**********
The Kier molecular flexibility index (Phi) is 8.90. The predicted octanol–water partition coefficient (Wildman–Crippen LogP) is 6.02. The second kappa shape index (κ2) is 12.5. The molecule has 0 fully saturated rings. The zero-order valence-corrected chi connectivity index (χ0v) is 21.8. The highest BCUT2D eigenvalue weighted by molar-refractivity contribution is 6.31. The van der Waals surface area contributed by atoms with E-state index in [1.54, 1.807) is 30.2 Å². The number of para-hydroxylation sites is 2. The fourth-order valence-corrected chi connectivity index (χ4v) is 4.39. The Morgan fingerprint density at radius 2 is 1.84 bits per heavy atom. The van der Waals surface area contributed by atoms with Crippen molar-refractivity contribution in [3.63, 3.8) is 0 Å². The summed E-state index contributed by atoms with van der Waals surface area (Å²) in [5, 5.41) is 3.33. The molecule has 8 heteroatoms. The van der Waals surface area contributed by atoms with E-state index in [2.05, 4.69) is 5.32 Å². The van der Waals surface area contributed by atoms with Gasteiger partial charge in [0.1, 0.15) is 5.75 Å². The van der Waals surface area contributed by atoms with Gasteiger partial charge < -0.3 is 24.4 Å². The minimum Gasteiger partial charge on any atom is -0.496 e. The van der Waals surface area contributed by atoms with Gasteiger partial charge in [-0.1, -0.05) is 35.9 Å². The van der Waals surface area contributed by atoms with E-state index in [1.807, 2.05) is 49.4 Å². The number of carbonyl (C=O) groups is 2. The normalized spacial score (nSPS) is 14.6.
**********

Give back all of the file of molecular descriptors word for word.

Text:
The Kier molecular flexibility index (Phi) is 8.90. The predicted octanol–water partition coefficient (Wildman–Crippen LogP) is 6.02. The second kappa shape index (κ2) is 12.5. The molecule has 0 fully saturated rings. The zero-order valence-corrected chi connectivity index (χ0v) is 21.8. The highest BCUT2D eigenvalue weighted by molar-refractivity contribution is 6.31. The van der Waals surface area contributed by atoms with E-state index in [1.54, 1.807) is 30.2 Å². The number of para-hydroxylation sites is 2. The fourth-order valence-corrected chi connectivity index (χ4v) is 4.39. The Morgan fingerprint density at radius 2 is 1.84 bits per heavy atom. The van der Waals surface area contributed by atoms with Crippen molar-refractivity contribution in [3.63, 3.8) is 0 Å². The summed E-state index contributed by atoms with van der Waals surface area (Å²) in [5, 5.41) is 3.33. The molecule has 8 heteroatoms. The van der Waals surface area contributed by atoms with E-state index in [2.05, 4.69) is 5.32 Å². The van der Waals surface area contributed by atoms with Gasteiger partial charge in [0.1, 0.15) is 5.75 Å². The van der Waals surface area contributed by atoms with Gasteiger partial charge < -0.3 is 24.4 Å². The minimum Gasteiger partial charge on any atom is -0.496 e. The van der Waals surface area contributed by atoms with Gasteiger partial charge in [-0.1, -0.05) is 35.9 Å². The van der Waals surface area contributed by atoms with E-state index in [1.807, 2.05) is 49.4 Å². The number of carbonyl (C=O) groups is 2. The normalized spacial score (nSPS) is 14.6.